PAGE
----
tries. The poet studies time like a theatre
scene – the fourth wall

like a curtain of time between language
and play. On the stage, time

can be anything – a theatre
prop: an hourglass full of running blue

sand. The actor takes the small
hourglass before tossing it towards the ceiling

again and again. Time, like something
falling, time like a dark implication, a realization

of heat. The actor picks up
the broken, uneven

fragments of glass from the sand-covered
floor. The poet goes out of the theatre, takes

the first bus and starts running, running
in words. Reading physics is like drinking

ten cups of espresso in one
hour – the poet contemplates – my mind

is high on physics – my heart
is flying on so much caffeine. Time –

like a want or a miscalculation –
is that it? In the Convivio, letting

Beatrice go is turning her into a leading
idea – the sketch of a castle

before building a castle. Does it work? Well,
in the Purgatorio, Beatrice will come back

less as an idea, more as an undefeatable
force. First you were a satellite, then

a dark forest, a fortress of words. You turned love
into knowledge, darkness into a wrestling

ring – the audacity of language
when it gathers more speed. Yes, I know –

I must accept – not everything
is about loss. Not all philosophy

was forced to be written out of exile, the deep
soundscape or grief. Not every word

was invented due to the loss of another –
O.K., sure, but most did. The poet is circling

and circling a word like a feverish
hawk – time – a dark arrow

with wings, no, it’s not that. Time, an invisible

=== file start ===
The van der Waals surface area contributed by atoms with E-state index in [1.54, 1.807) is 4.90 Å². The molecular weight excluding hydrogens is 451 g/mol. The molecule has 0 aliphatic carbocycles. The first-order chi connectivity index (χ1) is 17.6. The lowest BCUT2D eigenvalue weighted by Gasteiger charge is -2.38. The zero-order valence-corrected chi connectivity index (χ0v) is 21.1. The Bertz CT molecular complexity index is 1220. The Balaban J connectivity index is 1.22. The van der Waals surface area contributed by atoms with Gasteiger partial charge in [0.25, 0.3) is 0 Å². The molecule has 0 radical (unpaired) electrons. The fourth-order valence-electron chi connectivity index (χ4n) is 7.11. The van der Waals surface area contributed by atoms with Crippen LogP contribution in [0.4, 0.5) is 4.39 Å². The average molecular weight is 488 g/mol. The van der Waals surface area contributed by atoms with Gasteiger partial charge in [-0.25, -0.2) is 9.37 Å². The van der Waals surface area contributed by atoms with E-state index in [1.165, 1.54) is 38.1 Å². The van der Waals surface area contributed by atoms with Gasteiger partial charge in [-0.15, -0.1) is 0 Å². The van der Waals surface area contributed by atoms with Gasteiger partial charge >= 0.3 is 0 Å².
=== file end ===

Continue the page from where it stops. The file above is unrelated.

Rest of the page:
wall between language and play. Well –

time – like love or sleep, destabilising
a scene – no, still not quite

what I’m trying to say. Time, like losing
someone, losing brilliantly, exceptionally, losing

mathematically, theatrically, losing with all
chambers of hearts – and not losing

them at all, not losing one bit – is that
right? There’s this thing Einstein wrote

in the letter to the sister of his best friend
Now he has departed from this strange world

a little ahead of me. That signifies
nothing. For those of us who believe

in physics, the distinction
between past, present and future is only

a stubbornly persistent illusion. Yes, the poet
says, count me in – I’m a believer

in physics – that’s what I meant
when I said play. First

you were an idea – a flying formation
of words, then an admission –

time – no, I do not understand
how it works. The poet is a pragmatist –

in Paradiso 30, Beatrice will give Dante
a departing message full of sadness and play –

luce intelletüal, piena d’amore –
maybe that’s why it was always about

the citadel of the mind
not the chambers of heart. The mind –

the mind has to work so much harder
when confronted

with loss. The mind must be pragmatic –
construct a fortress, lose

itself in theatre, physics – anything –
to accommodate the heart’s erratic

notes. First you were an idea, then an idea
with wings – it didn’t

work. Then you became a citadel, a strange
castle to walk around or throw

your heart in. The heart
has four chambers, the poet

thinks – why is that so exciting? Like the four
dimensions, the four directions, the fourth

trembling wall. The poet
is a moralist – how on earth

has this happened? Well, words
are important but not that

important – the poet believes in the material
reality of right and wrong. First

you were an idea – a gift
of belonging, the distance it takes

to fall into form – but then something
happened, something

so dark you were not able to utter or carry
with words. A moralist,

the poet will come to the conclusion
that knowledge has little to do with ethics

and everything to do
with loss. Grief, like a city expanding, grief

like the four highways
of a heart. The mind is fearless –

it will do anything – build
a citadel, move stars

across a map, construct new forests of lights
and dark rivers, the mathematics

of space and time – whatever it takes
to carry what’s left from one’s language

or childhood, whatever it takes to carry what’s left
from the heart.

This poem is taken from PN Review 276, Volume 50 Number 4, March - April 2024.



Readers are asked to send a note of any misprints or mistakes that they spot in this poem to editor@pnreview.co.uk
Further Reading: - Stav Poleg More Poems by... (4) Articles by... (2)
Searching, please wait... animated waiting image